Since the Mass Media Fellowship’s inaugural summer in 1975, when 10 scientists participated, the program has grown consistently. In recent years, with the total number of alumni climbing above 700, AAAS has focused on placing more fellows at outlets in the country’s heartland, in addition to those on the coasts. With 26 fellows working at a diverse array of print, online-only, and broadcast outlets, this summer’s group was the program’s largest. Following the fellowship, some participants return to academia, while others go on to successful careers in science communication, as journalists or public information officers.
“You all are primarily scientists, not journalists,” said Kristin Lewis, who leads the Mass Media program for the AAAS Center for Public Engagement with Science and Technology, at the fellows’ orientation in June. “At least you were before this summer. Now that distinction might start to blur.”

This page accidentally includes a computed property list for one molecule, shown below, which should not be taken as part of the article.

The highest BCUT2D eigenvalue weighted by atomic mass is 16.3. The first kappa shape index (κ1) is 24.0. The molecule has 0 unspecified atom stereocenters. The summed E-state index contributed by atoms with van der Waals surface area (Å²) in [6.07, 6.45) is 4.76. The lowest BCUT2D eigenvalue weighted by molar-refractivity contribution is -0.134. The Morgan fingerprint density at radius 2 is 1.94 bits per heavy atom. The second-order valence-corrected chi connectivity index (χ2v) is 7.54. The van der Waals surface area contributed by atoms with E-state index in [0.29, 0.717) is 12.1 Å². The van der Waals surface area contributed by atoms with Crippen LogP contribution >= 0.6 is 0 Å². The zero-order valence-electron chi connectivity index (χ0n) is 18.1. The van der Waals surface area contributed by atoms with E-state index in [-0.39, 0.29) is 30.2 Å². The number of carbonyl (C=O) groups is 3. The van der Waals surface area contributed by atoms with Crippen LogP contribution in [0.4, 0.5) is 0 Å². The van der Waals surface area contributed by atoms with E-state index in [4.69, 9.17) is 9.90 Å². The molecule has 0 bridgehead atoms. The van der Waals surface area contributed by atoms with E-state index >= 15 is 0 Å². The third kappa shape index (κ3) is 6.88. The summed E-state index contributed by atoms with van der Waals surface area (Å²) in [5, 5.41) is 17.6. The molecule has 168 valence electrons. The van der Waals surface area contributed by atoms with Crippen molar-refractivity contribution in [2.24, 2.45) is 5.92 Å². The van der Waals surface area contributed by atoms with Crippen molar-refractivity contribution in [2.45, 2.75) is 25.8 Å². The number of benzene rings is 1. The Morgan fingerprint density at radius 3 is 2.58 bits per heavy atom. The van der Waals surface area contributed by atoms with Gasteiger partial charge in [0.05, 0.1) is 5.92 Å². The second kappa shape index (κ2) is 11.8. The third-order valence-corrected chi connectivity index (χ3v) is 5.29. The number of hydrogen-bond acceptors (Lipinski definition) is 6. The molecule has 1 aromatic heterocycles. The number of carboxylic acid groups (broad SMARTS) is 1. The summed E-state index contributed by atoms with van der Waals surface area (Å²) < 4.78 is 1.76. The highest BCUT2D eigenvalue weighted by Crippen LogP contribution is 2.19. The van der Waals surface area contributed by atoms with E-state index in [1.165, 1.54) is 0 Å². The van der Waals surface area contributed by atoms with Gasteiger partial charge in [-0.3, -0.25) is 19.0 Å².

When Echeverri arrived at The Inquirer in June, staff immediately appreciated his contributions. He used the critical thinking skills he has built as a researcher in covering topics well outside of his scholarly niche, such as a study on online discrimination and hate crimes, and he stayed on as a freelancer to work on a story about how climate change is affecting the Delaware River watershed, which was published in mid-September. The Spider-Man piece, though, was his magnum opus.
“Sebastian won over readers who thought they weren’t interested in science,” said Charlotte Sutton, The Inquirer’s health and science editor. “My husband doesn’t read science stories, and he always complains when stories are long. But he was all the way through that one, like, ‘what a great story.’”
Whereas most interns wait for direction, Sutton said, each of the four Mass Media fellows she has supervised arrived eager to turn their specialized knowledge into stories of interest to a general audience. She appreciates the passion and unique perspective that they bring.